That year, a new curate called Father Malachy organized the first ever Saint Patrick’s Day parade in our parish. It was a small affair that started outside the church after last Mass and trailed through the street, ending at the Protestant Church on the other end of town. The parade was led by a fife and drum band from a place called Bunwanny, a bedraggled lot in kilts and black tunics, they were famous for the amount they drank and they made an awful sound. Behind them marched a company of soldiers without guns, followed by our civil defence corp—the men from the firebrigade, then Bogie Molloy leading a pack of greyhounds. Next came a couple of floats—coal and sand trucks decked with green ribbons, carrying dancers, footballers and local characters.

We had no experience with parades and wondered what to do as it passed. Should we cheer like they did in America? Heckle like we did politicians? Or join in behind Willie Daly’s pony troupe? We joined in. The whole street joined in: shouting and cheering like a crowd of jail breakers, we marched behind Daly’s team of ponies. The town hadn’t seen so much jubilation since the night Bogie’s greyhound won a big race in Shelbourne Park.

Afterwards, Brother Liston corralled us into the parochial hall to sing hymns for the annual old folks party. We sang well, got sweets and green jelly for our efforts and were allowed to stay for the sing-song. Granda was there, a big sprig of shamrock in his cap. He had drink taken and no sooner were we finished with our hymns than he stood up, dragged Murt Hynes, (who sat beside him) to his feet and announced that they were going to sing.
They sang a rebel song, Down By The Glenside. They were old soldiers and never missed a chance to put things in perspective. Brother Liston smiled but didn’t join in the chorus like everyone else. I sang like a lark,
“Glory-oh, glory-oh, to the bold Fenian men.”
After that performance, when the clapping died down, Aggie Marrinan began to croon in a soft voice,
“The night was dark and the fight was over,
The moon shone down on O’Connell Street.”

Everyone sang and the mood had shifted from a religious one to a patriotic one. I was beginning to notice there were different layers to Saint Patrick’s Day. Some had nothing to do with the saint, as far as I could see. It was an occasion to open the valve and let it all out. You could be as Irish as you liked and feel good about it. You could put away the Halloween costume for a day.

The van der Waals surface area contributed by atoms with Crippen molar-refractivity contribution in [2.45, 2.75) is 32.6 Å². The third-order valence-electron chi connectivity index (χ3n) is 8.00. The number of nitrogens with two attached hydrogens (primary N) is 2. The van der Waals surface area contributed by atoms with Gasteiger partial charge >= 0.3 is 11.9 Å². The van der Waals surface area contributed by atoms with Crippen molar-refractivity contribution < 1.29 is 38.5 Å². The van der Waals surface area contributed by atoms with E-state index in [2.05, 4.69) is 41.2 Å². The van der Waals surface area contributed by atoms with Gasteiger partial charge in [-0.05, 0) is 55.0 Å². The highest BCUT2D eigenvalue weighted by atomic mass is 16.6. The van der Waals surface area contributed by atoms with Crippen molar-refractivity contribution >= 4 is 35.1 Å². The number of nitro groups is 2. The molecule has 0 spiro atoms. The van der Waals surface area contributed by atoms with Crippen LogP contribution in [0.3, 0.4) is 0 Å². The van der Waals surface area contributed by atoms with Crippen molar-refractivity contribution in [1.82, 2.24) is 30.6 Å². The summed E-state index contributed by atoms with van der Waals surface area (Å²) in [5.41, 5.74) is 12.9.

Granda was asked to sing again and he obliged with an emigration song which began “On the dock the ship is anchored…” and had a line in the chorus that went — “Three leaf Shamrock I adore thee.”
That started a spate of shamrock songs and then Brother Liston took the limelight and sang a quasi-religious ballad called “Dear Little Shamrock.”
He had a quivering tenor voice, a trained voice, as Aggie Marrinan would say, and his performance was unsettling. Old timers shuffled their feet under the tables, cutlery fell on the floor, chairs creaked. He finished on a high tension note that lasted for half a minute or more, but before anyone could applaud, Granda thumped the table, staggered to his feet and shouted,
“Propaganda! Propaganda!” at the startled Christian Brother.
Cronies pulled at Granda and whispered,
“Sit down Ned. Take it easy.”
John Gallery muttered to me,
“Jesus, your grandfather will be arrested.”
Granda wagged his finger at the monk and shouted,
“Don’t hijack the shamrock, ye did it once but ye won’t do it again!”
The party delved into confusion. People shouted, staggered, chairs overturned, Father Malachy appealed for calm. Aggie Marrinan seized the moment and thumped out “When Irish Eyes are Smiling” on the piano. But they weren’t, they were just cockeyed with drink and anarchy.

Granda was taken home by Coyne the butcher and later that night Father Malachy came to the house to see how he was. In bed, my mother said, opening the door three inches. He didn’t rise for two days and when he did, mother ignored him.
Back at school Brother Liston looked at me strangely and didn’t ask me anything for days, kept out of my space. My mother’s intuition told her he was planning to give me a trouncing for Granda’s indiscretions. She suggested that Granda write an apology to the monk and when he made no attempt to, she wrote one herself. I brought the note to school with me and planned to give it to Liston at the eleven o’clock break, as discreetly as possible.
The note gave me a sense of security, like a holy medal or a drop of Lourdes water is said to give. But then when I wasn’t expecting it, Brother Liston pounced. It was Catechism class and he asked me to prove the existence of God. My proof didn’t even convince me. It was curtains.
“Come up here you pagan,” squalled Brother Liston, beckoning me up to the front of the class for public execution.
“Put out your hand and take it like a man,” he ordered.